A TRUCK driver who was involved in an accident with an elderly motorist - two weeks after urinating in a customer’s yard - has been awarded almost €2,500 after the Employment Appeals Tribunal found his actions did not amount to gross misconduct.
Bobby Amadasun, of Shannon Vale, Old Cratloe Road, took the case against Shannon Transport, Annacotty, for whom he worked from May 2006 until he was sacked in August 2009.
The tribunal heard he had already had a number of disciplinary issues with his employer, including not showing up for work for two days after taking holidays in September 2008, and had been issued with two final written warnings before he again got into trouble in July 2009.
Mr Amadasun was doing a delivery on July 3. He told the tribunal he was waiting at the back of this premises for 20 minutes waiting to complete the delivery when he was caught short. As he was relieving himself near some rubbish, a woman had come out and seen him. She refused to take delivery of the goods.
It was the firm’s case that its distribution manager had warned the driver that this incident could lead to dismissal although this, according to the tribunal, was not noted in a company memo.
On July 17, Mr Amadasun was turning into a shopping centre car park when he was “involved in a minor very low speed collision” with the elderly female driver of a car exiting. She spoke to Shannon Transport’s distribution manager twice over the next 10 days alleging that Mr Amadasun had been driving recklessly and that he and another man in the truck - who turned out to be his brother - had “behaved in a threatening and bullying manner”. Mr Amadasun denied this was the case. He described his manner as civil and told the tribunal that after the collision he had followed what he said was company policy not to admit liability and take photographs of the accident.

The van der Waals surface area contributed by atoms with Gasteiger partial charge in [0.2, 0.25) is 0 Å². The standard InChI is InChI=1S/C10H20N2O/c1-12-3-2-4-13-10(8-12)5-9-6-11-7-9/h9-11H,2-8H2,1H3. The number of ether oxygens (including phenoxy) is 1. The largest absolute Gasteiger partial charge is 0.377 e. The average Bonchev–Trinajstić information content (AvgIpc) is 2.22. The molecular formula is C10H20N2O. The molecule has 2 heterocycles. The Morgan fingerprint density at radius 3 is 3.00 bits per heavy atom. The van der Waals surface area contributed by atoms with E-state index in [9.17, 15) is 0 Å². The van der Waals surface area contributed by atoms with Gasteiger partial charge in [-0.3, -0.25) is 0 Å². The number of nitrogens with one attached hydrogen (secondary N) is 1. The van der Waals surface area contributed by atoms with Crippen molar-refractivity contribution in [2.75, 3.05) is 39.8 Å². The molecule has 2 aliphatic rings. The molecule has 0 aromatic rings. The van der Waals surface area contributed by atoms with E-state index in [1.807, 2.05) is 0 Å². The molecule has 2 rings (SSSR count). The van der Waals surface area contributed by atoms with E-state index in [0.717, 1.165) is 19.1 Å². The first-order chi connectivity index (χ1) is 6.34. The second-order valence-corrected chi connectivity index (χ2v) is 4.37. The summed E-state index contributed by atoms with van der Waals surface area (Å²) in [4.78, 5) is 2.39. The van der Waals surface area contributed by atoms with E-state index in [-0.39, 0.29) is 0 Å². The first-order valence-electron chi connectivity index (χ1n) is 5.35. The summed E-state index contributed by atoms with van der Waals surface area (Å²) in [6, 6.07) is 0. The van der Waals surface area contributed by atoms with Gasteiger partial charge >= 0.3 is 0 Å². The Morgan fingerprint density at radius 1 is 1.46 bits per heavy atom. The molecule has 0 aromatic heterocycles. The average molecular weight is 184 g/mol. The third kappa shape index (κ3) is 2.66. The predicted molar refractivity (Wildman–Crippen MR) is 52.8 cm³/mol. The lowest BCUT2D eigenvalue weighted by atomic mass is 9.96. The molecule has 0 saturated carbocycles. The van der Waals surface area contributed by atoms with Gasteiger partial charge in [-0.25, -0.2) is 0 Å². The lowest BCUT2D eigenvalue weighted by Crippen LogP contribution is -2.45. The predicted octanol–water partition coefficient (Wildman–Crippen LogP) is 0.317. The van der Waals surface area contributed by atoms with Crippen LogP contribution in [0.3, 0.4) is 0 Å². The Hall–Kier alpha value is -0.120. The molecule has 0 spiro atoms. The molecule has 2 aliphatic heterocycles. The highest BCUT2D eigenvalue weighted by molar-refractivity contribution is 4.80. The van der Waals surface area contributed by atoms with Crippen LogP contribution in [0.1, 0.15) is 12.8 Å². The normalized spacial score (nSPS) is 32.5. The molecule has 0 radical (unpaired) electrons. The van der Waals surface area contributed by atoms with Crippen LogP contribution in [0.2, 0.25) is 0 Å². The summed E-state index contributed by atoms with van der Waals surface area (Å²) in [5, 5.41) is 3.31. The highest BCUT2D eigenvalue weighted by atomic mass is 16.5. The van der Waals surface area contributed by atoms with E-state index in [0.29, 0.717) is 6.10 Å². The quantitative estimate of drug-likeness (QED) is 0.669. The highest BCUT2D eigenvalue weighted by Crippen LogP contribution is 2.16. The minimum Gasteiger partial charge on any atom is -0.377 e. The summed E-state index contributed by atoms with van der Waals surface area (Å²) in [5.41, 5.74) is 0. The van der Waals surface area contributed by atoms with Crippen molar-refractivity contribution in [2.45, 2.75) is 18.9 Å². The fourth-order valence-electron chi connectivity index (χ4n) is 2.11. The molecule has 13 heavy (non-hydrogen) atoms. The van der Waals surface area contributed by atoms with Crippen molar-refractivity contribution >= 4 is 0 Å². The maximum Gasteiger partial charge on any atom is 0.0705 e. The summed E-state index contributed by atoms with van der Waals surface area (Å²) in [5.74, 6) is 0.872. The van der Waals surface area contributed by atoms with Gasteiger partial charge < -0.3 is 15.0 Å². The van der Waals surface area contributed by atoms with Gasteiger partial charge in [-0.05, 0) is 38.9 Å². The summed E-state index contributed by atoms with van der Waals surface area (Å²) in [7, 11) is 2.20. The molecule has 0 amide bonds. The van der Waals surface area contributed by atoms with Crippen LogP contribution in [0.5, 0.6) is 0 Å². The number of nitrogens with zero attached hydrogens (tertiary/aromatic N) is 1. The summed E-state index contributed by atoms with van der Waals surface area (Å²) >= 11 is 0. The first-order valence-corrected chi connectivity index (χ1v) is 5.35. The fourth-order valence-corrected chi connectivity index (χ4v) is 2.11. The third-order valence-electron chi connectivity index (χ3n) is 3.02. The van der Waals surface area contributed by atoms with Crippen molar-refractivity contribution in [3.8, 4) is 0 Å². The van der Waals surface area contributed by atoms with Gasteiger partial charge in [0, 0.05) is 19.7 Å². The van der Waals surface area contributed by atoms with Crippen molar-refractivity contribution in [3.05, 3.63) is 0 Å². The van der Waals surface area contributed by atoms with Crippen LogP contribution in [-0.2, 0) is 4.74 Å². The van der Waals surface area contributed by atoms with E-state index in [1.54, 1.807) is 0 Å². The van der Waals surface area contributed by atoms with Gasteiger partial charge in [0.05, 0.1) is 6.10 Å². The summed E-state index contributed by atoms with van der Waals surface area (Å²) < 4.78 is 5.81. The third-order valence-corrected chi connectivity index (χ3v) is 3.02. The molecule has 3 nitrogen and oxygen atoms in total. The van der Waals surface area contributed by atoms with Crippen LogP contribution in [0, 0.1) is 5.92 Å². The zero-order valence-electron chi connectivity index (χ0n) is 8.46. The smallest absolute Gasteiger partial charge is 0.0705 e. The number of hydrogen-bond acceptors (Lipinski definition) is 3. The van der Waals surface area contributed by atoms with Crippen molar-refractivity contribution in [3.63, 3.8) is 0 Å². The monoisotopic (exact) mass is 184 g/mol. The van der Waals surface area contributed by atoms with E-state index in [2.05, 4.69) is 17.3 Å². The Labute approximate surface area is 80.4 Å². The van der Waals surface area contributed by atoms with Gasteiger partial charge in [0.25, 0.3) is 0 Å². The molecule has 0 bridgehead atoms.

The driver was called to a meeting on July 31 to discuss complaints from customers, the collision and the carrying of a passenger in his truck without permission. It was the HR manager’s case that Mr Amadasun had become aggressive at this meeting. He did not want to see CCTV footage obtained by the elderly motorist, which the HR manager felt showed he and his brother had acted aggressively towards the woman. The HR manager said that this, along with the urination incident, amounted to gross misconduct and he was dismissed.
The tribunal found that the collision was a “matter of civil and insurance liability” that could not be characterised as gross misconduct. While the tribunal considered Mr Amadasun’s evidence “in many respects evasive and often contradictory”, it awarded him €2,484 for unfair dismissal.